ways. When the expert controls the robot with the
high teleoperation level, he/she uses the pseudo
haptic input device (second MMI). When the expert
controls the robot at a lower teleoperation level,
he/she uses a visual interface (
Figure 8) to control
each individual actuator.
Figure 8: Level 2 teleoperation control interface.
The second MMI is a pseudo haptic interface
that resembles an ultrasonic probe. The expert uses
the pseudo haptic input device equipped with a six
DOF localization magnetic sensor giving positions
and orientations.
The pseudo haptic input device (Poisson, 2003)
holds a constant stiffness coefficient which provides
the medical expert with a rendering of the patients’
body compliance and the force applied by the probe
on the patients’ body. The
Figure 9 shows the design
of the
pseudo haptic input device prototype; it includes
a force sensor to measure the force applied by the
medical expert in accordance with principal axis of
the probe.
Figure 9: Design of the pseudo haptic input device
The communication between the two stations can be
carried out using different communication networks
such as satellite, ISDN lines (Integrated Services
Digital Network) or the Internet. To perform the
robotic tele-echography, three communications
protocols are used to transmit all data between the
two stations (
Figure 10).
Figure 10: Data Flow representation between the expert
and the patient station and selected protocol.
The TCP (Transmission Control Protocol) is an
oriented connection protocol. It is used to establish
the connection between the two stations, and allows
a continuous control of the connection state between
the two stations.
To transfer the robot controls, a reliable
communication protocol with small transmission
delays is needed. Two protocols were firstly
considered: the TCP and UDP protocols. TCP
ensures reliability in the exchange but can block the
communication in case of data loss. UDP protocol
(User Datagram Protocol) due to its simplicity
generates small transmission delays. However it
cannot adapt its flow to the network bandwidth and
cannot confirm that data have arrived to the distant
ICINCO 2007 - International Conference on Informatics in Control, Automation and Robotics
site. It was then decided to use a compromise
between these two protocols: the trinomial
(Xiaoping Liu, 2003). It allows the network not to
remain blocked in case of data loss as there is no
reemission of the lost data. However, contrary to
UDP, trinomial takes into account the transmission
delay (i.e. the received data acknowledgement)
which allows a modulation of the flow and thus a
limitation of the network saturation. In our case, the
“expert” station sends the trajectories to the
“patient” station using this protocol, and it receives
the sensors feedback through the reception of the
data acknowledgement.
Finally, a connection is established in order to
transmit the ambient images or the ultrasound
images to the “expert” station via the
videoconferencing system. A bandwidth of 256-384
kbps is required depending on the quality of
ultrasonic device to offer the best image quality to
the “expert” station.
To validate the control architecture and to test the
efficiency of our control transmission protocol, a set
of tests was performed during a teleoperation
between the LIRMM in Montpellier and the LVR in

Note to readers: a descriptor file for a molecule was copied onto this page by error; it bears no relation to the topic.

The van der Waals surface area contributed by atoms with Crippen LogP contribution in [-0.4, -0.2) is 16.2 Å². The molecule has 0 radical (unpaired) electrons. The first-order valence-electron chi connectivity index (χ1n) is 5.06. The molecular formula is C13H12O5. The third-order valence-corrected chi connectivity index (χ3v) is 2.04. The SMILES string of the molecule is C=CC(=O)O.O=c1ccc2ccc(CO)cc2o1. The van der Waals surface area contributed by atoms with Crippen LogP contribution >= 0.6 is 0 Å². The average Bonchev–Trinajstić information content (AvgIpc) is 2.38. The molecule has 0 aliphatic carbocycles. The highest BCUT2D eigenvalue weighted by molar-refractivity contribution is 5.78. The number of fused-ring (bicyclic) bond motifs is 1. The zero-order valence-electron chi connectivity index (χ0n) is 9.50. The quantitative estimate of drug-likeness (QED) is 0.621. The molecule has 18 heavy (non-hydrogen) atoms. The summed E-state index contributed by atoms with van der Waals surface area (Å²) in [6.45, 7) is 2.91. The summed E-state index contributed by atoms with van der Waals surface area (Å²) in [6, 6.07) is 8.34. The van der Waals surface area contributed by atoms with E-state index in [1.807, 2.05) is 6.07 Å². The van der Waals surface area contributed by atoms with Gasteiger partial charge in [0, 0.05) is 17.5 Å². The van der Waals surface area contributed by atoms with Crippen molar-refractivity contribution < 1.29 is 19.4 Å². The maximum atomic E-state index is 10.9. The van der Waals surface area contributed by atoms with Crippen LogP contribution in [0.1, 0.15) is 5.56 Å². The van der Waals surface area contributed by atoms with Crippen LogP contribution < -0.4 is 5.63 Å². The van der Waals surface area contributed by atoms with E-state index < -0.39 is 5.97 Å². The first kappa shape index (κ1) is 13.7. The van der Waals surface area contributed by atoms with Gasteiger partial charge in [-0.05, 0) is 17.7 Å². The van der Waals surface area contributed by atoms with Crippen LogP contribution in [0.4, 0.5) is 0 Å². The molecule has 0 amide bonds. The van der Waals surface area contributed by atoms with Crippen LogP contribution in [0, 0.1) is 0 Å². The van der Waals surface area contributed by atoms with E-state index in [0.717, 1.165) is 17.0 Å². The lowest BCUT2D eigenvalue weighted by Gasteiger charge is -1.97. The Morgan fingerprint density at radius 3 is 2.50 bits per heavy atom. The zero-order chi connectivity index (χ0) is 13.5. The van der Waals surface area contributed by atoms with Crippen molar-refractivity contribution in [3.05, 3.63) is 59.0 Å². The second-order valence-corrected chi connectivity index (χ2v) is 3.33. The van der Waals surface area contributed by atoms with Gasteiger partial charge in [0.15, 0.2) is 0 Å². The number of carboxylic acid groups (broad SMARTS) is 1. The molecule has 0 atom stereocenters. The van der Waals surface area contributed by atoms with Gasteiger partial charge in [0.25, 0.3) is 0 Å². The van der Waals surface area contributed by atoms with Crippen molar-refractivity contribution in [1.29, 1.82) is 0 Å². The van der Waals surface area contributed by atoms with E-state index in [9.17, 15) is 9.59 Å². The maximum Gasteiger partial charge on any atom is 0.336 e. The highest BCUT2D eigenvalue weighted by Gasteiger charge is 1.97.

Bourges using the Ethernet RENATER-4 public
network; this network provides a flow of about
These results show Round-Trip Time (RTT)
between Montpellier and Bourges (
Figure 11 (a)),
which corresponds to the delays measured between
the data transmission and the acknowledgement
reception of this data. The RTT varies between 7
and 11 ms proving the efficiency of the chosen data
transmission protocol.
Moreover, these results show delays obtained
between sending out the control data and the robot
position feedback (
Figure 11 (b) and (c)) (which
include transmission and the time of the servoings).
We can see that the system needs approximately 20
ms to reach the desired position.
These results are quite satisfactory and allow us
to perform in real time examination in very good
conditions without disturbing the rendering of the
distant environment to the expert (Arbeille, 2004).
0 100 200 300 400 500 600 700
Data sent
Time (ms)
3600 3700 3800 3900 4000 4100
Time (ms)
Angle (°)
5600 5800 6000 6200
Time (ms)
Angle (°)
Desired Control
Robot Feedback
Figure 11: Result during test between Montpellier and
Bourges (a) represents the data Round Trip Time, (b) and
(c) represent respectively the second and the third axis
servoing time delay.
Some improvements (transmission and architectural)
have to be considered to provide the medical expert
with better examination conditions thus ensuring the
best diagnostic as possible.
The communication link (Internet, ISDN,
satellite…) used to emit data from the expert station
induces transmission delays that can provoke
aperiodic data reception and even destabilize the
closed loop global system. This can disturb the
medical expert medical act when this delay varies
too strongly. To avoid that, it is possible to use a
FIFO regulator type (Lelevé, 2000) to synchronise
the data reception, and thus to provide the expert
with a more steady date flow and to adapt more
easily his control of the distant robot to the
transmission delays.
It is also possible to add an autonomous mode
coupled with a level 4 of the teleoperation part, with
the intention to realize a full echography of an organ
allowing a 3D reconstruction. Thus, the medical
expert would select the organ to be investigated and
the robot would fallow all trajectories needed to
supply the 3D reconstruction wanted by the medical
expert. The virtual diagnosis by the expert is made
from the 3D reconstruction.
From a mechanical view point, the OTELO2
prototype robot (
Figure 12) corresponds to the criteria
imposed by the medical gesture study and experts’
requirement; it thus ensures identical examination
THE TELE-ECHOGRAPHY MEDICAL ROBOT OTELO2 - Teleoperated with a Multi Level Architecture using
Trinomial Protocol
conditions than to the standard ultrasound one. The
modular architecture developed to control it permits
easy insertion of new control modules whenever
upgrade of the control architecture is needed.
Finally, the communication protocol used to control
the robot allows small transmission delays and offers
moreover adaptability to the network condition.
The experimental results collected during the
teleoperation between Montpellier and Bourges
show the viability of the tele-echograph system and
provided good clinical results.
Figure 12: The OTELO2 prototype system.